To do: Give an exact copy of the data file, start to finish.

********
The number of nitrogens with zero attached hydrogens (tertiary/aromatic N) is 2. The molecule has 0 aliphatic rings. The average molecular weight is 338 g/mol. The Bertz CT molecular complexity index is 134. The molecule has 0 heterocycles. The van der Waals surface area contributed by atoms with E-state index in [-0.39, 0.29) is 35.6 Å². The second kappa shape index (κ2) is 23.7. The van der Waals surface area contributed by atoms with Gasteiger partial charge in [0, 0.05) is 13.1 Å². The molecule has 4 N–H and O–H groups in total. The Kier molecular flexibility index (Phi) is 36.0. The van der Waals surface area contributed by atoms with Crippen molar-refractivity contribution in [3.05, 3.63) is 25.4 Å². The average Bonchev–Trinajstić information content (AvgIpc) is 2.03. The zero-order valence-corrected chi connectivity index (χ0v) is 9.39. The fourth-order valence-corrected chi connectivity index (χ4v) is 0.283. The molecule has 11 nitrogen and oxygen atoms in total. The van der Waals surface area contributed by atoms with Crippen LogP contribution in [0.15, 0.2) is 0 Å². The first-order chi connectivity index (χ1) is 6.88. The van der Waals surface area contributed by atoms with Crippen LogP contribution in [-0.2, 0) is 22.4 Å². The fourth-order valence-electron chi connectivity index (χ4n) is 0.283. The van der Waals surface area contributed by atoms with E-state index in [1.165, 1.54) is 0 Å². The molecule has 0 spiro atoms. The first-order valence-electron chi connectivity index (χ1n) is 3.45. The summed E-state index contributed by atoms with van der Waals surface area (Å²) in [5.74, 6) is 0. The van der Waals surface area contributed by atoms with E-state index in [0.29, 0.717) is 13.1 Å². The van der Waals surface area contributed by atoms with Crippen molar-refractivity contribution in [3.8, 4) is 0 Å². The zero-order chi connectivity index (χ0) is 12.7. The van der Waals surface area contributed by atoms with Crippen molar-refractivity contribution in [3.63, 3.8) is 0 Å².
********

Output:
The number of nitrogens with zero attached hydrogens (tertiary/aromatic N) is 2. The molecule has 0 aliphatic rings. The average molecular weight is 338 g/mol. The Bertz CT molecular complexity index is 134. The molecule has 0 heterocycles. The van der Waals surface area contributed by atoms with E-state index in [-0.39, 0.29) is 35.6 Å². The second kappa shape index (κ2) is 23.7. The van der Waals surface area contributed by atoms with Gasteiger partial charge in [0, 0.05) is 13.1 Å². The molecule has 4 N–H and O–H groups in total. The Kier molecular flexibility index (Phi) is 36.0. The van der Waals surface area contributed by atoms with Crippen molar-refractivity contribution in [3.05, 3.63) is 25.4 Å². The average Bonchev–Trinajstić information content (AvgIpc) is 2.03. The zero-order valence-corrected chi connectivity index (χ0v) is 9.39. The fourth-order valence-corrected chi connectivity index (χ4v) is 0.283. The molecule has 11 nitrogen and oxygen atoms in total. The van der Waals surface area contributed by atoms with Crippen LogP contribution in [0.15, 0.2) is 0 Å². The first-order chi connectivity index (χ1) is 6.88. The van der Waals surface area contributed by atoms with Crippen LogP contribution in [-0.2, 0) is 22.4 Å². The fourth-order valence-electron chi connectivity index (χ4n) is 0.283. The van der Waals surface area contributed by atoms with E-state index in [1.165, 1.54) is 0 Å². The molecule has 0 spiro atoms. The first-order valence-electron chi connectivity index (χ1n) is 3.45. The summed E-state index contributed by atoms with van der Waals surface area (Å²) in [5.74, 6) is 0. The van der Waals surface area contributed by atoms with E-state index in [0.29, 0.717) is 13.1 Å². The van der Waals surface area contributed by atoms with Crippen molar-refractivity contribution in [3.8, 4) is 0 Å². The zero-order chi connectivity index (χ0) is 12.7. The van der Waals surface area contributed by atoms with Crippen molar-refractivity contribution in [3.63, 3.8) is 0 Å².